Patronage in the Renaissance

Patronage in the Renaissance

by Guy Fitch Lytle

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The fourteen essays in this collection explore the dominance of patronage in Renaissance politics, religion, theatre, and artistic life.

Originally published in 1982.

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The fourteen essays in this collection explore the dominance of patronage in Renaissance politics, religion, theatre, and artistic life.

Originally published in 1982.

The Princeton Legacy Library uses the latest print-on-demand technology to again make available previously out-of-print books from the distinguished backlist of Princeton University Press. These paperback editions preserve the original texts of these important books while presenting them in durable paperback editions. The goal of the Princeton Legacy Library is to vastly increase access to the rich scholarly heritage found in the thousands of books published by Princeton University Press since its founding in 1905.

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Patronage in the Renaissance

By Guy Fitch Lytle, Stephen Orgel


Copyright © 1981 Princeton University Press
All rights reserved.
ISBN: 978-0-691-10125-5


Patronage in the Renaissance: An Exploratory Approach

* * *

Werner L. Gundersheimer

Patronage, broadly defined as "the action of a patron in supporting, encouraging, or countenancing a person, institution, work, art, etc.," has been clearly established as one of the dominant social processes of pre-industrial Europe. It is virtually a permanent structural characteristic of all early European material high culture, based as it is on production by specialists. The effects of patronage are also pervasive in such diverse areas as appointments to secular and religious offices; the conception and creation of the structures and spaces within which people work, pray, and live; the execution of the artifacts of material and intellectual culture; the systems of transactions into which the behavior of social groups — families, clans, guilds, classes (whether economic, social, occupational, or sexual) — is organized, and through which the relationships of such groups to one another are expressed. Though for scholarly purposes we normally tend to use the term in more limited senses appropriate to the analytical objectives of our particular disciplines, it is important to recognize that particular patrons, and individual acts of patronage of all kinds and degrees, should be understood not only within their own immediate cultural context. They may also be subsumed within a more encompassing theory concerning the systemic effects of patronage in European social and intellectual history.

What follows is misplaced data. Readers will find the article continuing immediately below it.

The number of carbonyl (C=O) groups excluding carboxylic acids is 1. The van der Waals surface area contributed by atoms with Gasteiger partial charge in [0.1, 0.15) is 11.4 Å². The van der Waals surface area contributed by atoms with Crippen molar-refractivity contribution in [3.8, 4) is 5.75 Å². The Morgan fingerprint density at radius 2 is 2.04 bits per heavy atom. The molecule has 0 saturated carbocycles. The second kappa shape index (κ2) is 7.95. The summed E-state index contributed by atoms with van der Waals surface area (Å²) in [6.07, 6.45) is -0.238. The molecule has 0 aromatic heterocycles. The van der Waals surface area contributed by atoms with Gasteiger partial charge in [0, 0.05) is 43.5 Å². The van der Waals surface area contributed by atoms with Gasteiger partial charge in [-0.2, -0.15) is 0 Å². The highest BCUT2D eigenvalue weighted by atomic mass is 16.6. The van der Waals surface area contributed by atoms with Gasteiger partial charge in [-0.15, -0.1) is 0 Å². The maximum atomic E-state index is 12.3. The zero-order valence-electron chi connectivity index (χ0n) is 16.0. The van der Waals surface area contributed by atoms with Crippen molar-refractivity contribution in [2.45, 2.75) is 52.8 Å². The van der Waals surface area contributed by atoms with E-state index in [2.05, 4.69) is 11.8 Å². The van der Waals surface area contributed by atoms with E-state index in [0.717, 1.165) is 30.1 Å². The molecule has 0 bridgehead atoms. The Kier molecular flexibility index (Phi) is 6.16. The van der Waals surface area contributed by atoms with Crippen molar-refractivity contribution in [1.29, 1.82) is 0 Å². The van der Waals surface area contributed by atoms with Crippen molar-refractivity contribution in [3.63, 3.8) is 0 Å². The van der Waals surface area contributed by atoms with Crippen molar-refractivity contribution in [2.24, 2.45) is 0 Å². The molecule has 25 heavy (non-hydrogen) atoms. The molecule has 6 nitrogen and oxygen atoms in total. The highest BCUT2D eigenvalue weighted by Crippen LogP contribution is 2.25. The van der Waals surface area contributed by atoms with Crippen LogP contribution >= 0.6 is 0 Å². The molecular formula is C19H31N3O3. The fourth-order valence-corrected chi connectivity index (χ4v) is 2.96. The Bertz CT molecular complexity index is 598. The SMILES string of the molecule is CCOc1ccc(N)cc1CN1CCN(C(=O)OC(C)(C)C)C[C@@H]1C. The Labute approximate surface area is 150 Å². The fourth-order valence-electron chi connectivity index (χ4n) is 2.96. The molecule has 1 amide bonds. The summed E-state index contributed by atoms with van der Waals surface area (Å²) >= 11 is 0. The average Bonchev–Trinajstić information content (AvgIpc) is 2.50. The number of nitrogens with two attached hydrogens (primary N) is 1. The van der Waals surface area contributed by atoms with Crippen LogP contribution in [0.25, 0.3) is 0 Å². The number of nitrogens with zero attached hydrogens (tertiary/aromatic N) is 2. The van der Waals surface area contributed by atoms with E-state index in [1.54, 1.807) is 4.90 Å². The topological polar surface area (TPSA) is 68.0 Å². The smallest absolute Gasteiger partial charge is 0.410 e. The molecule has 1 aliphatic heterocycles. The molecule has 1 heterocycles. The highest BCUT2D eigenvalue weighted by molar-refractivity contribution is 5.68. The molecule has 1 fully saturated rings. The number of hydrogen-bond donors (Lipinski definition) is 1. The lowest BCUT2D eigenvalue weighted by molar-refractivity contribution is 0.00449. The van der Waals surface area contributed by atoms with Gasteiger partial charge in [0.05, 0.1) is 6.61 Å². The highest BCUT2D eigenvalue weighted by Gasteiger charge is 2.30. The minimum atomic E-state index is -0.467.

In order to develop such a theory fully, one would have to go far beyond the objectives and the limits of this essay. Such a task would require sophistication and skill in applying to an enormous mass of historical data concepts derived from the various social science disciplines. One can at best hold this up as a long-term goal for collective scholarship.

In the meantime, perhaps one may frame an approach to patronage as an early modern institution by taking a via negativa. Can there be a Renaissance society without patronage? What would be its essential characteristics? What aspects of patronly societies would anti- or a-patronly societies help us to comprehend? I shall try to trace out an answer to these questions in both theoretical and practical terms, or perhaps more accurately, fictive and historical, terms.

To the extent that Renaissance literature embodies social thought, systems of patron-client relations tend to be taken for granted. Both in the courtly societies depicted by Ariosto and Castiglione and in the somewhat less centralized aristocracies portrayed by Boccaccio, Alberti, and Machiavelli, people are expected to defer to, or accept protection from, their superiors. Even the most genuinely idealistic Italian texts of the fifteenth century link social aspiration with patronly sponsorship. Filarete's model city, Sforzinda, derives its name from the author's own patron, Francesco Sforza. More substantively, every social class in the city has its own distinctive architectural style, and, as Luigi Firpo observed, "crowning it all [is] a contradictory and useless element, a Renaissance prince." Contradictory and useless perhaps to Firpo, who wanted to advance Filarete's claims as an innovator, the first Renaissance Utopist. But for Filarete there could be no Sforzinda without the Sforza, no ideal city without a precisely articulated social hierarchy. While modifying and rationalizing them considerably, Filarete accepted the terms of social and political organization, and of cultural sponsorship, that he observed in the Italian urban world.